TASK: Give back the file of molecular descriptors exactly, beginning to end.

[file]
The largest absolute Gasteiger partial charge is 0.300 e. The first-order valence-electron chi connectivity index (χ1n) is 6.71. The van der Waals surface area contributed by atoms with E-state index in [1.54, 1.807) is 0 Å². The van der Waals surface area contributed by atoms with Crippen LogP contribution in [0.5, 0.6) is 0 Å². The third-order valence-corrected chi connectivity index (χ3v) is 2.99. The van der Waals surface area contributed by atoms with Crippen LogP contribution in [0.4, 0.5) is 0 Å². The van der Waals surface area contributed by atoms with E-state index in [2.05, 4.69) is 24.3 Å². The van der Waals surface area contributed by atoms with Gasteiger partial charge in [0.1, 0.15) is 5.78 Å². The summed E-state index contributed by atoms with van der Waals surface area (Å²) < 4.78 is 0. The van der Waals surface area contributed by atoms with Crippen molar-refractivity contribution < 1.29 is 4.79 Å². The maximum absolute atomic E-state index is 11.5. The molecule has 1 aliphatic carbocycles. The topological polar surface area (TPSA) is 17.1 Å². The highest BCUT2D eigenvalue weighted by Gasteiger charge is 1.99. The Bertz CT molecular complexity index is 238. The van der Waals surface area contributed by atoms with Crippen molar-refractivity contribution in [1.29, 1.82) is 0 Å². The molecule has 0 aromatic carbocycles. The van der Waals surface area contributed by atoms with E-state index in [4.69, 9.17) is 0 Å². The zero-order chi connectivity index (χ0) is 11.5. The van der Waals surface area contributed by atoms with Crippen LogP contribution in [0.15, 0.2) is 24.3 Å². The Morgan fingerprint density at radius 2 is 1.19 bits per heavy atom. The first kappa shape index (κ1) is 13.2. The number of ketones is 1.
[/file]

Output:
The largest absolute Gasteiger partial charge is 0.300 e. The first-order valence-electron chi connectivity index (χ1n) is 6.71. The van der Waals surface area contributed by atoms with E-state index in [1.54, 1.807) is 0 Å². The van der Waals surface area contributed by atoms with Crippen LogP contribution in [0.5, 0.6) is 0 Å². The third-order valence-corrected chi connectivity index (χ3v) is 2.99. The van der Waals surface area contributed by atoms with Crippen LogP contribution in [0.4, 0.5) is 0 Å². The van der Waals surface area contributed by atoms with E-state index in [2.05, 4.69) is 24.3 Å². The van der Waals surface area contributed by atoms with Gasteiger partial charge in [0.1, 0.15) is 5.78 Å². The summed E-state index contributed by atoms with van der Waals surface area (Å²) < 4.78 is 0. The van der Waals surface area contributed by atoms with Crippen molar-refractivity contribution < 1.29 is 4.79 Å². The maximum absolute atomic E-state index is 11.5. The molecule has 1 aliphatic carbocycles. The topological polar surface area (TPSA) is 17.1 Å². The highest BCUT2D eigenvalue weighted by Gasteiger charge is 1.99. The Bertz CT molecular complexity index is 238. The van der Waals surface area contributed by atoms with Crippen molar-refractivity contribution in [1.29, 1.82) is 0 Å². The molecule has 0 aromatic carbocycles. The van der Waals surface area contributed by atoms with E-state index in [4.69, 9.17) is 0 Å². The zero-order chi connectivity index (χ0) is 11.5. The van der Waals surface area contributed by atoms with Crippen LogP contribution in [0.15, 0.2) is 24.3 Å². The Morgan fingerprint density at radius 2 is 1.19 bits per heavy atom. The first kappa shape index (κ1) is 13.2. The number of ketones is 1.